School shouldn’t be this much fun



“Jones, if you don’t stop rearranging my stuff, we’re going to have to get a divorce.”

“Hays, if you were a little teeny bit organized, I wouldn’t have to clean up after you. Plus it’s not my fault we have to share a classroom. You’re the one who did the scheduling.”

I glanced at the students. Their mouths were hanging open. Our first year as administrators of the junior high school and it seemed David and I were setting a new tone, one completely unfamiliar to the kids. Obviously, we’d have to keep it up.

A few days later, I arrived in the room to find it empty. “Hays!” I bellowed, “What did you do with my kids?” Heads popped out of doorways to see what the ruckus was about. My students came out of the nooks and crannies they’d been hiding in, huge grins on their faces. Good, they were getting the hang of things.

Another time, I drove up to the school to see a grade nine class sitting in their desks on the basketball court for their math class. Someone, who shall remain nameless, had taken the desks outside (with student help) and when the teacher discovered the missing desks he moved the class outside.

For one of my classes, I needed students to get information on car insurance so I sent them to the office to use the phone. They called an insurance company to make inquiries, but the person on the other end of the line thought they were just fooling around and hung up on them.

David happened to arrive just then. They explained. He asked for the phone number and dialed. In a high squeaky voice, he said, “Hello. This is Mrs. Jones. I just retired from teaching and bought a new Jaguar.” The kids’ mouths hung open. He winked at them and continued. “How much would the insurance be?” The agent hung up on him too.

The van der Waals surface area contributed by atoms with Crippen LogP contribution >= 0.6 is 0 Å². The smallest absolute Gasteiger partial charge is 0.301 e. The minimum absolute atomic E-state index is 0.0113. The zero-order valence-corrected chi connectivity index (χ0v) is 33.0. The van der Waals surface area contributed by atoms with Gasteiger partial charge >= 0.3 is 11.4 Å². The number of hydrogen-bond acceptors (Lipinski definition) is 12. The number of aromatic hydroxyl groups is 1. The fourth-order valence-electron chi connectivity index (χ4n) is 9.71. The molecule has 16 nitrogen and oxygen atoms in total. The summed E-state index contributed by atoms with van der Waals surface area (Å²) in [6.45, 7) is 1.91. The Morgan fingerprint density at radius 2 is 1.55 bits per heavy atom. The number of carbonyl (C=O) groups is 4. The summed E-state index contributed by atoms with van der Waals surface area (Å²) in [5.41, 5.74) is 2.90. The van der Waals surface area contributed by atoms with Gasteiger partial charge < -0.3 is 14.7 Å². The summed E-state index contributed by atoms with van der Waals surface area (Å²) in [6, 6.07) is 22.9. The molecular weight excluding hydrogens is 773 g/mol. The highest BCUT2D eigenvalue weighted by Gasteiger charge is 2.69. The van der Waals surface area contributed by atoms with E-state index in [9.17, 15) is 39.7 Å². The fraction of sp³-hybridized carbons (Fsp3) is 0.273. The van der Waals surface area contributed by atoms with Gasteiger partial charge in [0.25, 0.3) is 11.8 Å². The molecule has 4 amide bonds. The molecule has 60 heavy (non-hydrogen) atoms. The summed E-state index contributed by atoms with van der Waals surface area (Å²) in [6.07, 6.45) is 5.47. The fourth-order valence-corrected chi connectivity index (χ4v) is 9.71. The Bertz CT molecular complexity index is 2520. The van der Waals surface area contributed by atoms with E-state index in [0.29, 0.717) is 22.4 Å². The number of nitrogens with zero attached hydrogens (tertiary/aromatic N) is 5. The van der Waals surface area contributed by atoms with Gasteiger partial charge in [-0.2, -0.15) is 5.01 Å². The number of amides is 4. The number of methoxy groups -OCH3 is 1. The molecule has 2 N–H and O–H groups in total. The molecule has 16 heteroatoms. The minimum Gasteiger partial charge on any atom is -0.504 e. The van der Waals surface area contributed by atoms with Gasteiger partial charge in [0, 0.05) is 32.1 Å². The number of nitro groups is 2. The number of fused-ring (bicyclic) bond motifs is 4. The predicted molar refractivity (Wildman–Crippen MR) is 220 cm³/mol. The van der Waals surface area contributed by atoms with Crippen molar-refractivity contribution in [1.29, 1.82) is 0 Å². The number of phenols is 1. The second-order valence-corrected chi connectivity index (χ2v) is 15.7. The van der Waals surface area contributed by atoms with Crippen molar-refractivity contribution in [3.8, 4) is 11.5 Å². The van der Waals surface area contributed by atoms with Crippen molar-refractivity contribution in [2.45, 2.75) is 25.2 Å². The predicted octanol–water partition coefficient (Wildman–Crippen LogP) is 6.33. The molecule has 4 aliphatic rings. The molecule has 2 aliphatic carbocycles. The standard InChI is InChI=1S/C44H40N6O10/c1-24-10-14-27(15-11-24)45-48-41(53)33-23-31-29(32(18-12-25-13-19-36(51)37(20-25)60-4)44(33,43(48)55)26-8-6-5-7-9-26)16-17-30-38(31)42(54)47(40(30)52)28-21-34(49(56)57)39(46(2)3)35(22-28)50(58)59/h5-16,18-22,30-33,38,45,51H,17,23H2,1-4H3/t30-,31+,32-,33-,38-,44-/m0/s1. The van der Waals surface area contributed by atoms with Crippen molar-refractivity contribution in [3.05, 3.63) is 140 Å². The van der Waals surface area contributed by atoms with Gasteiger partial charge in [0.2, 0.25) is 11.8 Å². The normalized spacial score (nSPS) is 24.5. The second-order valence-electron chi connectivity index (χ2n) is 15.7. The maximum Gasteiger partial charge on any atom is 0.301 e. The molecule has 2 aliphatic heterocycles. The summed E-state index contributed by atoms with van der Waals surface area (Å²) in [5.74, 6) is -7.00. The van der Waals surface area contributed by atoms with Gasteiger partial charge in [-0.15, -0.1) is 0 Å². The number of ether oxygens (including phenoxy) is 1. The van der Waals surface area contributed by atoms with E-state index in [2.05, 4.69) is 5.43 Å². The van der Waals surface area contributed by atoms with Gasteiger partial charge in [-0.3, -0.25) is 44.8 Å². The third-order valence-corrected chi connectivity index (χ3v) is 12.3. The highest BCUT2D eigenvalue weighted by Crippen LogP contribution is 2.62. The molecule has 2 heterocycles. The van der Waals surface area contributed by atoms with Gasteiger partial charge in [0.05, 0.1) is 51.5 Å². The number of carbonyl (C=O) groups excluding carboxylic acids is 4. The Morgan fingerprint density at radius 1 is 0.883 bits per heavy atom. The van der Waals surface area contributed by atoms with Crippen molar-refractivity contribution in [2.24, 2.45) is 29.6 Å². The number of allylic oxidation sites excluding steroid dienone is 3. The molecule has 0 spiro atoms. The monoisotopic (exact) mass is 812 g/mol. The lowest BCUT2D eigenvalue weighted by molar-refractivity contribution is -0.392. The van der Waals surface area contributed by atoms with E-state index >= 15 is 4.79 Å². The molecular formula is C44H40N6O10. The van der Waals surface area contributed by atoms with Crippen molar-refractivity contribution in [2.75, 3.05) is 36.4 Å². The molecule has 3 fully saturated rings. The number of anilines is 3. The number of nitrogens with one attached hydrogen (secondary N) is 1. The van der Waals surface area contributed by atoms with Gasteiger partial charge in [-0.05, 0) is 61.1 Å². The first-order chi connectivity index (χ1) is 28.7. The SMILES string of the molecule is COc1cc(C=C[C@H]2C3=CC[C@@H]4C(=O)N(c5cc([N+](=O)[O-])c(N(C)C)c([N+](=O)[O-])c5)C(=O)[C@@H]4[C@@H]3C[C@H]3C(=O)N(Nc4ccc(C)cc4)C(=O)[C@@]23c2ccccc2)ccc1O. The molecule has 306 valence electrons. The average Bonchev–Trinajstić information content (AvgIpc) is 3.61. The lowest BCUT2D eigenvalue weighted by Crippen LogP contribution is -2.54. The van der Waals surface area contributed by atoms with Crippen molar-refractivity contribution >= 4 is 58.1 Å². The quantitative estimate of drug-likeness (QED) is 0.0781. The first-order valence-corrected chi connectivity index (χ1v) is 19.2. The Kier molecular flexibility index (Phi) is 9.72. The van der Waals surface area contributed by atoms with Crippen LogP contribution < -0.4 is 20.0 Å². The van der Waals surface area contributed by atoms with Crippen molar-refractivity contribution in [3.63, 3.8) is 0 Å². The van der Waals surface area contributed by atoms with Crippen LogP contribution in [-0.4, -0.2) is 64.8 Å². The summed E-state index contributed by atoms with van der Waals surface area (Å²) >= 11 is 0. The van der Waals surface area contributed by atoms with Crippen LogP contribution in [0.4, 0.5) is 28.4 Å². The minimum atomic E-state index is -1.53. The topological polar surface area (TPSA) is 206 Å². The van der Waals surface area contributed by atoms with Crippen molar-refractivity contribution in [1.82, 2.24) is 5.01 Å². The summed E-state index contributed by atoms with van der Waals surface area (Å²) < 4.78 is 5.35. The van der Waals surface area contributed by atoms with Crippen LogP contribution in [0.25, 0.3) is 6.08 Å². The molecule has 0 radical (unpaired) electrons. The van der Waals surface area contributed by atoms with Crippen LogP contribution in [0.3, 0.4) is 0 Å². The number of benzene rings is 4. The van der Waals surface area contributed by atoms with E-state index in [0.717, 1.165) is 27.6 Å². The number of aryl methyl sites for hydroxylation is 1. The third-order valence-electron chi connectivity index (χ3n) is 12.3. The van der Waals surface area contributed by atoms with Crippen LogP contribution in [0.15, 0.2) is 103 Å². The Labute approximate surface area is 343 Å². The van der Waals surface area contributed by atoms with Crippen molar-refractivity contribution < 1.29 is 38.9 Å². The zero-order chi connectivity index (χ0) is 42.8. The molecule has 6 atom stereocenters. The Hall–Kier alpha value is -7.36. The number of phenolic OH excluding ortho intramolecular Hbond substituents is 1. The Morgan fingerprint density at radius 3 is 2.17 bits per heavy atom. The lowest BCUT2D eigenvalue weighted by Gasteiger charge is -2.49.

The point of all this kidding around? It was fun. It changed to tone of the school. Misbehaviors decreased. It was fun. For all of us.










8 comments on “School shouldn’t be this much fun

  1. Sure would have been more fun than some of the stuffy old bags we had back in “the old days.” There were a few teachers who had a sense of humour though, and we loved them, and worked our butts off for them.

  2. I totally agree. People of all ages learn better when they are having fun (I say people of all ages as I am an adult educator and I always include humour and fun in my classroom) Junior High School is a difficult time for many kids so I’m sure the humour helped get them through.

  3. I once read the history of education in America and then realized it wasn’t about learning, but about conditioning the students to the societal demands for acceptable behavior primarily in business. I wonder how much we’ve sacrificed over the years of the creativity, good-heartedness and natural curiosity children inherently have and what our society might have been like if a few more rebels had made school fun and outside the lines once and a while. I call that human.

    • Oh, don’t get me started. I worked within the system, but believe me there were many many things I would have changed. I did my best in my little corner of the universe, but I know it wasn’t enough.

Leave a Reply

Fill in your details below or click an icon to log in: Logo

You are commenting using your account. Log Out /  Change )

Google photo

You are commenting using your Google account. Log Out /  Change )

Twitter picture

You are commenting using your Twitter account. Log Out /  Change )

Facebook photo

You are commenting using your Facebook account. Log Out /  Change )

Connecting to %s

This site uses Akismet to reduce spam. Learn how your comment data is processed.